The second question is also very interesting – although we’re concerned with the challenges of the world drug problem we need to build our response on positive experience, including the fact that despite shortcomings the number of users is not tremendously increasing. We have another opportunity – the SDGs just adopted by the UN. Targets 3.5 is critical. We have to do this jointly with WHO and other relevant partners. Prevention is another important area and we must dedicate more resources on prevention – we need more financial support. Finally, advocacy campaigns are also important and we count on your support in this matter.

Esbjorn, VNGOC. Under category 2 on proportionality of sentencing.

Gloria Lai, IDPC. We want to ask UNODC in its work in collaboration with governments in countries that retain the death penalty for drug offences – how will you ensure that the death penalty is not applied?

Yury Fedotov, UNODC. Our position is based on resolutions of the UNGA that call for the abolition of the death penalty or to see it in exceptional cases related to most serious crimes. My position is also very clear. I believe that the death penalty is not supported by any of the UN conventions on drug control. We also have no evidence that the death penalty can change the situation in a country. And thirdly, the use of death penalty can jeopardise international cooperation and coordination of efforts to face the world drug problem. That’s why, in my personal contribution to the UNGASS which was distributed as a Conference Room paper, I put this position clearly. We must exercise restraint and establish a moratorium on the death penalty. In practical terms we discuss this issue with relevant governments, sometimes we have glimpses of hope and sometimes not, but we will keep working.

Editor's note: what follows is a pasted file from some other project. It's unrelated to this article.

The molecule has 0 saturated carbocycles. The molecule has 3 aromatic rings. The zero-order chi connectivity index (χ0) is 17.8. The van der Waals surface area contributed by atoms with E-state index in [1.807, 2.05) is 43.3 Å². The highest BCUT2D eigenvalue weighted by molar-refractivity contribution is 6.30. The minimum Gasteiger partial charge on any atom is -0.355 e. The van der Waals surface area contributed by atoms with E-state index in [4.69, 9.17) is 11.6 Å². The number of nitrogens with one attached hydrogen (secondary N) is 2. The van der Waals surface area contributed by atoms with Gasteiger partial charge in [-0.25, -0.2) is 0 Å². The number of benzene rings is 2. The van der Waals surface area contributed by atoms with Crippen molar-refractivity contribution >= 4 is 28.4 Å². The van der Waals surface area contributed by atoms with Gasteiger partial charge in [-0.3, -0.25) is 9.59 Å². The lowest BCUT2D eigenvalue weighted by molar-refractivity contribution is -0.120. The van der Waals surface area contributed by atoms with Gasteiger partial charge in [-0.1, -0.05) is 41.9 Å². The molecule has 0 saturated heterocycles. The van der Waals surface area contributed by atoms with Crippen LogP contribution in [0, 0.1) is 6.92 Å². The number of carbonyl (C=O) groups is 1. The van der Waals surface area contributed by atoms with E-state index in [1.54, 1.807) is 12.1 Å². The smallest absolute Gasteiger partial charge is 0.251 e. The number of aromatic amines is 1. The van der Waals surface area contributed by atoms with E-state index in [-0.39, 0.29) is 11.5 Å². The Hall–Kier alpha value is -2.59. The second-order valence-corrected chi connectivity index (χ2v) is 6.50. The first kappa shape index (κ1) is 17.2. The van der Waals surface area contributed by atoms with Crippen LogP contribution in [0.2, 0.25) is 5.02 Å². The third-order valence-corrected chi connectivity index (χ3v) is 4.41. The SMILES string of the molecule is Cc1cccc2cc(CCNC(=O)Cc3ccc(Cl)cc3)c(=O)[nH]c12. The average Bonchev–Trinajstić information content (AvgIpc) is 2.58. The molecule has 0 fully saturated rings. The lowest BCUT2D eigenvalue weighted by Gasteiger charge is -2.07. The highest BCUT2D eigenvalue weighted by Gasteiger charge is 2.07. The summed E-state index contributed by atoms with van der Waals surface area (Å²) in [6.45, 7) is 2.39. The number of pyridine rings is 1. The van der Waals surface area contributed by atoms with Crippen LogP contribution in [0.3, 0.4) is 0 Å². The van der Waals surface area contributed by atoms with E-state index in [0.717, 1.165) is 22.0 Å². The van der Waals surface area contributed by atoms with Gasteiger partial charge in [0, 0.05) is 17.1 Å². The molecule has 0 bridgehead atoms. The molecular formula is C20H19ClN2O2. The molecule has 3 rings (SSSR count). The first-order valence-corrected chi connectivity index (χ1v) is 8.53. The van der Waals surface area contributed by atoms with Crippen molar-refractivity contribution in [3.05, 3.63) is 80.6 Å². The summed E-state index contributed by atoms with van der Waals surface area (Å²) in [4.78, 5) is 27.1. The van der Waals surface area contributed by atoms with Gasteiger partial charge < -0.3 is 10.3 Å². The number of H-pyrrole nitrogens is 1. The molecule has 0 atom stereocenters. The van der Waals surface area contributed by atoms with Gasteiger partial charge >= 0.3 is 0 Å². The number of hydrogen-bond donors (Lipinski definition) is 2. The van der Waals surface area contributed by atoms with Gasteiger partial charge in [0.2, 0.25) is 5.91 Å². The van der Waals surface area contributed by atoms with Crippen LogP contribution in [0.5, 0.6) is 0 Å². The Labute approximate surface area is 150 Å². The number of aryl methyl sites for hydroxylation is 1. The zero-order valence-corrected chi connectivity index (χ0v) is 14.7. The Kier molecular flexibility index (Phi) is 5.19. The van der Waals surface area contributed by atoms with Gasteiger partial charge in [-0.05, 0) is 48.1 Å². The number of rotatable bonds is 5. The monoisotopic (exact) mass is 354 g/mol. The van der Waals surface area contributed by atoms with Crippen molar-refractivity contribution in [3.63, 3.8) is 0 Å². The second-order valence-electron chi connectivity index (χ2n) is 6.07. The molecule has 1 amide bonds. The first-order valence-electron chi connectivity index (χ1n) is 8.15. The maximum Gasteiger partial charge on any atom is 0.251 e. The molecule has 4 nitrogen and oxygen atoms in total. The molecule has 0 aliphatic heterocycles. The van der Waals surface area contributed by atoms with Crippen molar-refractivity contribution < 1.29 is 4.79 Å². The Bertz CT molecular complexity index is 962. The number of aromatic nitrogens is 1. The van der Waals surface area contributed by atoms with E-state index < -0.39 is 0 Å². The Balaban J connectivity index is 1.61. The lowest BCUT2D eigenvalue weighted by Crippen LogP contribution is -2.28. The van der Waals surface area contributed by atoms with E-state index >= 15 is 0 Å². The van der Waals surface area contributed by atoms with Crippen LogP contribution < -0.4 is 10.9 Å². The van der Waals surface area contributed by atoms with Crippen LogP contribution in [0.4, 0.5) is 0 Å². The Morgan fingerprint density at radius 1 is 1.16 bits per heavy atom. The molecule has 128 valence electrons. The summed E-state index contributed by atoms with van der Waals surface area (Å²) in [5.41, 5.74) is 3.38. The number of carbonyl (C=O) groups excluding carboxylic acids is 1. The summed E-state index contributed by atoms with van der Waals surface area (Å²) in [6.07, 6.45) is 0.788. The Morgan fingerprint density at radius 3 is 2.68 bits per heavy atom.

LEAP. The treaties have been in effect for 55 years. I want to know whether the UNODC has done a comprehensive study to determine if its policies of prohibition with markets controlled by criminals are better than legal markets to reach the goal of reducing death, criminality and use.

Yury Fedotov, UNODC. The conventions are not about prohibition but about drug control, to limit use to medical and scientific purposes. These provisions are fully implemented and should not be restrained by national legislation – people should access relevant medications. UNODC publishes every year its world drug reports which include trends, figures and statistics, spread of drugs in different regions, one variety of drugs in one area and other, changes in trends in consumption and production with successes in one area sometimes linked to increases in others. We must decrease the use of drugs to mitigate the harmful effects of drugs in another area.

Esbjorn, VNGOC. We now turn to category 3. When it comes to the impact of drug policies on women, WOLA or IDPC.

Gloria Lai, IDPC/WOLA. Women are being incarcerated for drug offences at an alarming rate. This has little impact on the trade but has significant impacts on their lives and that of their families.